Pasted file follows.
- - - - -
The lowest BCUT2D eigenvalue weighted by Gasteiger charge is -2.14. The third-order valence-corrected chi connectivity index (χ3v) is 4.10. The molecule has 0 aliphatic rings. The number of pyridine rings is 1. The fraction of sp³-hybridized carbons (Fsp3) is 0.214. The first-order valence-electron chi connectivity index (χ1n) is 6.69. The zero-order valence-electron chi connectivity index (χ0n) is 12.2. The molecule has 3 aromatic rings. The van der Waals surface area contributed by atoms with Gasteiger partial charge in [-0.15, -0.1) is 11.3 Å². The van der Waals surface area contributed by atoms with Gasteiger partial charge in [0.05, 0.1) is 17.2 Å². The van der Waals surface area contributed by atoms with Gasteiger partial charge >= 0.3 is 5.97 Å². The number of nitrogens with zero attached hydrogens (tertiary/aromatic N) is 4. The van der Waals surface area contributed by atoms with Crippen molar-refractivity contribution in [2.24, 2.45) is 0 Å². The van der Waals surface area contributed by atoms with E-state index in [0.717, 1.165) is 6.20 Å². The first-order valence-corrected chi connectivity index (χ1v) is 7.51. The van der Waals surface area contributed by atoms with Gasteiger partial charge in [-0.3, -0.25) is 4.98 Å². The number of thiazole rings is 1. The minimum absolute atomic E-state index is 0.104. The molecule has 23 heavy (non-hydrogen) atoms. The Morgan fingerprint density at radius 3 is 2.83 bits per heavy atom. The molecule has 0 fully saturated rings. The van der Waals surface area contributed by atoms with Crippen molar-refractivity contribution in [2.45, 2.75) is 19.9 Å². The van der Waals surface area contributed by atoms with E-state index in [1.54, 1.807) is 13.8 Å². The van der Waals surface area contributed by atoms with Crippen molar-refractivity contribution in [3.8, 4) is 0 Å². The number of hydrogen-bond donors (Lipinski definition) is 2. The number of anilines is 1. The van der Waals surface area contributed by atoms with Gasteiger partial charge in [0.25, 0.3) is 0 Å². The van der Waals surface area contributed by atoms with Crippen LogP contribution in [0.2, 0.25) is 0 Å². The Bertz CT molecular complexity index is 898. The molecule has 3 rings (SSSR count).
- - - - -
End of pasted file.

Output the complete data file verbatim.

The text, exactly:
The lowest BCUT2D eigenvalue weighted by Gasteiger charge is -2.14. The third-order valence-corrected chi connectivity index (χ3v) is 4.10. The molecule has 0 aliphatic rings. The number of pyridine rings is 1. The fraction of sp³-hybridized carbons (Fsp3) is 0.214. The first-order valence-electron chi connectivity index (χ1n) is 6.69. The zero-order valence-electron chi connectivity index (χ0n) is 12.2. The molecule has 3 aromatic rings. The van der Waals surface area contributed by atoms with Gasteiger partial charge in [-0.15, -0.1) is 11.3 Å². The van der Waals surface area contributed by atoms with Gasteiger partial charge in [0.05, 0.1) is 17.2 Å². The van der Waals surface area contributed by atoms with Gasteiger partial charge >= 0.3 is 5.97 Å². The number of nitrogens with zero attached hydrogens (tertiary/aromatic N) is 4. The van der Waals surface area contributed by atoms with Crippen molar-refractivity contribution in [2.24, 2.45) is 0 Å². The van der Waals surface area contributed by atoms with E-state index in [0.717, 1.165) is 6.20 Å². The first-order valence-corrected chi connectivity index (χ1v) is 7.51. The van der Waals surface area contributed by atoms with Gasteiger partial charge in [-0.3, -0.25) is 4.98 Å². The number of thiazole rings is 1. The minimum absolute atomic E-state index is 0.104. The molecule has 23 heavy (non-hydrogen) atoms. The Morgan fingerprint density at radius 3 is 2.83 bits per heavy atom. The molecule has 0 fully saturated rings. The van der Waals surface area contributed by atoms with Crippen molar-refractivity contribution in [2.45, 2.75) is 19.9 Å². The van der Waals surface area contributed by atoms with E-state index in [1.54, 1.807) is 13.8 Å². The van der Waals surface area contributed by atoms with Crippen molar-refractivity contribution in [3.8, 4) is 0 Å². The number of hydrogen-bond donors (Lipinski definition) is 2. The number of anilines is 1. The van der Waals surface area contributed by atoms with Gasteiger partial charge in [0.25, 0.3) is 0 Å². The van der Waals surface area contributed by atoms with Crippen LogP contribution in [0.2, 0.25) is 0 Å². The Bertz CT molecular complexity index is 898. The molecule has 3 rings (SSSR count).